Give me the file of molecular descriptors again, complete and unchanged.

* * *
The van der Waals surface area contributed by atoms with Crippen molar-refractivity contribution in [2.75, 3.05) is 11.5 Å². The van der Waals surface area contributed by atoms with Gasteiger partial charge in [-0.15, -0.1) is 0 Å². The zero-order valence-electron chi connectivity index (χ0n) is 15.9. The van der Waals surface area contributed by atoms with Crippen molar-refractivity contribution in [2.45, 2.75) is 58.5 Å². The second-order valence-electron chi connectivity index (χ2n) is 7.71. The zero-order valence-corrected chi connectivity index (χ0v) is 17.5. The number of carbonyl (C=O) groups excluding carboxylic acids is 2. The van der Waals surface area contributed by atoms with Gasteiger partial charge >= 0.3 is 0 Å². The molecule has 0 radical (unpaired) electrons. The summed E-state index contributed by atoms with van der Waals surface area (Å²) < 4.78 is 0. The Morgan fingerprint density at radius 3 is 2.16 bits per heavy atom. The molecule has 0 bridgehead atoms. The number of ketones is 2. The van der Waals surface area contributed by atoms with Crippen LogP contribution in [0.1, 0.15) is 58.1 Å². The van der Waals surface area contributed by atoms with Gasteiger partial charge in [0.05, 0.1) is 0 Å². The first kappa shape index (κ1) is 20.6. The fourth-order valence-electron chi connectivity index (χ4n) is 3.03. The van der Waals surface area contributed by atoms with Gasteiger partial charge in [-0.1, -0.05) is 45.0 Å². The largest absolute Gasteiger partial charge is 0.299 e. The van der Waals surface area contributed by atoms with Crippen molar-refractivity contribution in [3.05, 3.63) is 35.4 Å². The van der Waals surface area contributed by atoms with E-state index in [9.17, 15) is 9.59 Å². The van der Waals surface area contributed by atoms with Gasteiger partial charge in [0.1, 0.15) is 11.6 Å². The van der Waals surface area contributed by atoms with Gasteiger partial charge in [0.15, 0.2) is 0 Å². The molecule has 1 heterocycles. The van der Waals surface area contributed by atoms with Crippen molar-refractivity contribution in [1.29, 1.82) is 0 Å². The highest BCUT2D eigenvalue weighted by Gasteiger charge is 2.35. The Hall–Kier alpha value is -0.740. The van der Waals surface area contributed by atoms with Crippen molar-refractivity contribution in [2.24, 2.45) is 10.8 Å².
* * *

The van der Waals surface area contributed by atoms with Crippen molar-refractivity contribution in [2.75, 3.05) is 11.5 Å². The van der Waals surface area contributed by atoms with Gasteiger partial charge in [-0.15, -0.1) is 0 Å². The zero-order valence-electron chi connectivity index (χ0n) is 15.9. The van der Waals surface area contributed by atoms with Crippen molar-refractivity contribution in [2.45, 2.75) is 58.5 Å². The second-order valence-electron chi connectivity index (χ2n) is 7.71. The zero-order valence-corrected chi connectivity index (χ0v) is 17.5. The number of carbonyl (C=O) groups excluding carboxylic acids is 2. The van der Waals surface area contributed by atoms with Gasteiger partial charge >= 0.3 is 0 Å². The molecule has 0 radical (unpaired) electrons. The summed E-state index contributed by atoms with van der Waals surface area (Å²) < 4.78 is 0. The Morgan fingerprint density at radius 3 is 2.16 bits per heavy atom. The molecule has 0 bridgehead atoms. The number of ketones is 2. The van der Waals surface area contributed by atoms with Crippen LogP contribution in [0.1, 0.15) is 58.1 Å². The van der Waals surface area contributed by atoms with Gasteiger partial charge in [0.05, 0.1) is 0 Å². The first kappa shape index (κ1) is 20.6. The fourth-order valence-electron chi connectivity index (χ4n) is 3.03. The van der Waals surface area contributed by atoms with Gasteiger partial charge in [-0.1, -0.05) is 45.0 Å². The largest absolute Gasteiger partial charge is 0.299 e. The van der Waals surface area contributed by atoms with Crippen molar-refractivity contribution in [3.05, 3.63) is 35.4 Å². The van der Waals surface area contributed by atoms with E-state index in [9.17, 15) is 9.59 Å². The van der Waals surface area contributed by atoms with Gasteiger partial charge in [0.1, 0.15) is 11.6 Å². The van der Waals surface area contributed by atoms with Gasteiger partial charge in [0.15, 0.2) is 0 Å². The molecule has 1 heterocycles. The van der Waals surface area contributed by atoms with Crippen molar-refractivity contribution in [1.29, 1.82) is 0 Å². The highest BCUT2D eigenvalue weighted by Gasteiger charge is 2.35. The Hall–Kier alpha value is -0.740. The van der Waals surface area contributed by atoms with Crippen molar-refractivity contribution in [2.24, 2.45) is 10.8 Å².